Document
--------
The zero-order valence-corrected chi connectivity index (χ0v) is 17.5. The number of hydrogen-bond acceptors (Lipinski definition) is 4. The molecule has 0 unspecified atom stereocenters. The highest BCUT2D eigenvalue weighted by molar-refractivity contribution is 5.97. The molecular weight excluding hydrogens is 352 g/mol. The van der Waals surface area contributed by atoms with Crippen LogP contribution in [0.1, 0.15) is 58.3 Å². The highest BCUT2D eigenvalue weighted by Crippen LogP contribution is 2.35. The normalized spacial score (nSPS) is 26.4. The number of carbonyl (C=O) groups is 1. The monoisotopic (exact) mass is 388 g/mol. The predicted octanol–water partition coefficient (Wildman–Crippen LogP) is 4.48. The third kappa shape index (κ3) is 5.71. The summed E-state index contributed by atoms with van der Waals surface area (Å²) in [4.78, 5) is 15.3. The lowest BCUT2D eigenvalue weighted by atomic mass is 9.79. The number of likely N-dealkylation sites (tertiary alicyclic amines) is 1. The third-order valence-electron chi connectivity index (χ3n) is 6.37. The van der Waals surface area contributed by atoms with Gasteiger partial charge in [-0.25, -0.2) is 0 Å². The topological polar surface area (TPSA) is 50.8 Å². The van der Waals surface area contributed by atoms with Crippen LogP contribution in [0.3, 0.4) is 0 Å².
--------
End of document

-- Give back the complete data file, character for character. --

The zero-order valence-corrected chi connectivity index (χ0v) is 17.5. The number of hydrogen-bond acceptors (Lipinski definition) is 4. The molecule has 0 unspecified atom stereocenters. The highest BCUT2D eigenvalue weighted by molar-refractivity contribution is 5.97. The molecular weight excluding hydrogens is 352 g/mol. The van der Waals surface area contributed by atoms with Crippen LogP contribution in [0.1, 0.15) is 58.3 Å². The highest BCUT2D eigenvalue weighted by Crippen LogP contribution is 2.35. The normalized spacial score (nSPS) is 26.4. The number of carbonyl (C=O) groups is 1. The monoisotopic (exact) mass is 388 g/mol. The predicted octanol–water partition coefficient (Wildman–Crippen LogP) is 4.48. The third kappa shape index (κ3) is 5.71. The summed E-state index contributed by atoms with van der Waals surface area (Å²) in [4.78, 5) is 15.3. The lowest BCUT2D eigenvalue weighted by atomic mass is 9.79. The number of likely N-dealkylation sites (tertiary alicyclic amines) is 1. The third-order valence-electron chi connectivity index (χ3n) is 6.37. The van der Waals surface area contributed by atoms with Gasteiger partial charge in [-0.25, -0.2) is 0 Å². The topological polar surface area (TPSA) is 50.8 Å². The van der Waals surface area contributed by atoms with Crippen LogP contribution in [0.3, 0.4) is 0 Å².